In addition to triadic jumping, the theory of symmetry-breaking and group theory also defines the patterns of how humans and animals walk. The walking pattern is also called the gait. For instance, suppose you are standing with both feet on the ground. You can move forward or backward from this posture. Now, once your body tilts forward, one foot will begin to lift from the ground and you will be forced to move forward. At that point, the symmetry that existed when both feet were in contact with the ground is broken by the forward tilt of the body and the organization of your walking action emerges. Jumping is another possible movement pattern that is predicted from the symmetry of a bipedal (two-legged) system, as illustrated in Figure 3A.
According to Golubitsky et al. , group theory predicts six patterns of gait for an animal with four legs. In Figure 3B, we show three patterns out of six, including a walking gait for a horse. When a walking horse speeds up and begins to trot (middle row in Figure 3B), either the right or left front leg and the hind leg on the opposite side are simultaneously lifted and land alternately on the ground (each pair of front and hind leg are lifted and land one at a time). As the horse increases its speed, however, it begins to grab and kick the ground with both hind legs, and after a jump, the horse lands on the ground with both front legs (“gallop”; bottom row of Figure 3).
A horse can achieve such smooth transitions between different gaits because of the structure of its nervous system, which sends signals to the muscles of the four legs. We suggest that triadic jumpers are also connected to each other. Of course, the players are not connected by a nervous system, but rather through vision, through which they communicate what they plan to do and receive information that tells them what the others plan to do. Triadic jumpers and, of course, horses, do not have any knowledge of the complicated mathematics of symmetry or group theory. But, their behavior is organized according to these mathematical rules. We think that the laws of symmetry and symmetry breaking may also apply in other situations, like the patterns of teamwork seen in football and basketball, as well as in other types of human behaviors.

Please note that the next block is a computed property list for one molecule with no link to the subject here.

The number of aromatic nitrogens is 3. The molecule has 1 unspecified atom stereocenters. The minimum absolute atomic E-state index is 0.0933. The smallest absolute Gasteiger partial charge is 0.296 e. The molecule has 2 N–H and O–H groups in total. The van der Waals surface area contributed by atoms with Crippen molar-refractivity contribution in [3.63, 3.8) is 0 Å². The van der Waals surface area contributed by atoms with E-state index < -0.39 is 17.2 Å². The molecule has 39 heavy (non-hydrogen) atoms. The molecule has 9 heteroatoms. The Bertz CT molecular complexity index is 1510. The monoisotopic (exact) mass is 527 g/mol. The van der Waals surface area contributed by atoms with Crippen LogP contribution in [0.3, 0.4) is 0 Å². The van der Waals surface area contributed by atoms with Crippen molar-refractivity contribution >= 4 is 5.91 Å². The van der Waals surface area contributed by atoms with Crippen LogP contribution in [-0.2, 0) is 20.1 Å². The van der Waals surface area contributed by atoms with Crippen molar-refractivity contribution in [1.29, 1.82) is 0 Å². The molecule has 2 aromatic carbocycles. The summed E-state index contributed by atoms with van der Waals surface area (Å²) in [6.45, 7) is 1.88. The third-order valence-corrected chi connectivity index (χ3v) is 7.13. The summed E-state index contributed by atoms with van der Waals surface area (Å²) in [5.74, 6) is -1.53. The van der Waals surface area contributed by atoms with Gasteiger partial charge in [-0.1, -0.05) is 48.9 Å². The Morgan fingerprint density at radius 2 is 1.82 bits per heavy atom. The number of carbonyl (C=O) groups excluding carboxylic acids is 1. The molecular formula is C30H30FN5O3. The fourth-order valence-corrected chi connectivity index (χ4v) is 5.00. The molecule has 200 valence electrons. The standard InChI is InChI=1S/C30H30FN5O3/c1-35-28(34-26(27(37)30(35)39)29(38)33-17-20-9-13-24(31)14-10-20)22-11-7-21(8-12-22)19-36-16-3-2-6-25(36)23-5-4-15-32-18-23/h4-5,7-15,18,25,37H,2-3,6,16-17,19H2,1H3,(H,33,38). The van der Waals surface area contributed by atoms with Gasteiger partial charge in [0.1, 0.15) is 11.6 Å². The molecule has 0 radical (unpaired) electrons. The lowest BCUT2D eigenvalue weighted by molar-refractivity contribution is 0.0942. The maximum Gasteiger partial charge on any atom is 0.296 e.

Conflict of Interest Statement
The authors declare that the research was conducted in the absence of any commercial or financial relationships that could be construed as a potential conflict of interest.
Symmetry breaking: ↑ A spontaneous (i.e., naturally occurring) phenomenon by which a system in a symmetric state ends up in a non-symmetric state.
Symmetry: ↑ An object (or action) that looks identical to its original shape after being rotated or reversed. For example, the letter M has vertical symmetry in shape, while E has horizontal.
Original Source Article
↑ Kijima, A., Shima, H., Okumura, M., Yamamoto, Y., and Richardson, M. J. 2017. Effects of agent-environment symmetry on the coordination dynamics of triadic jumping. Front. Psychol. 8:3. doi:10.3389/fpsyg.2017.00003
 ↑ Golubitsky, M., and Stewart, I. 2003. The Symmetry Perspective: From Equilibrium to Chaos in Phase Space and Physical Space. Vol. 200. Springer Science & Business Media.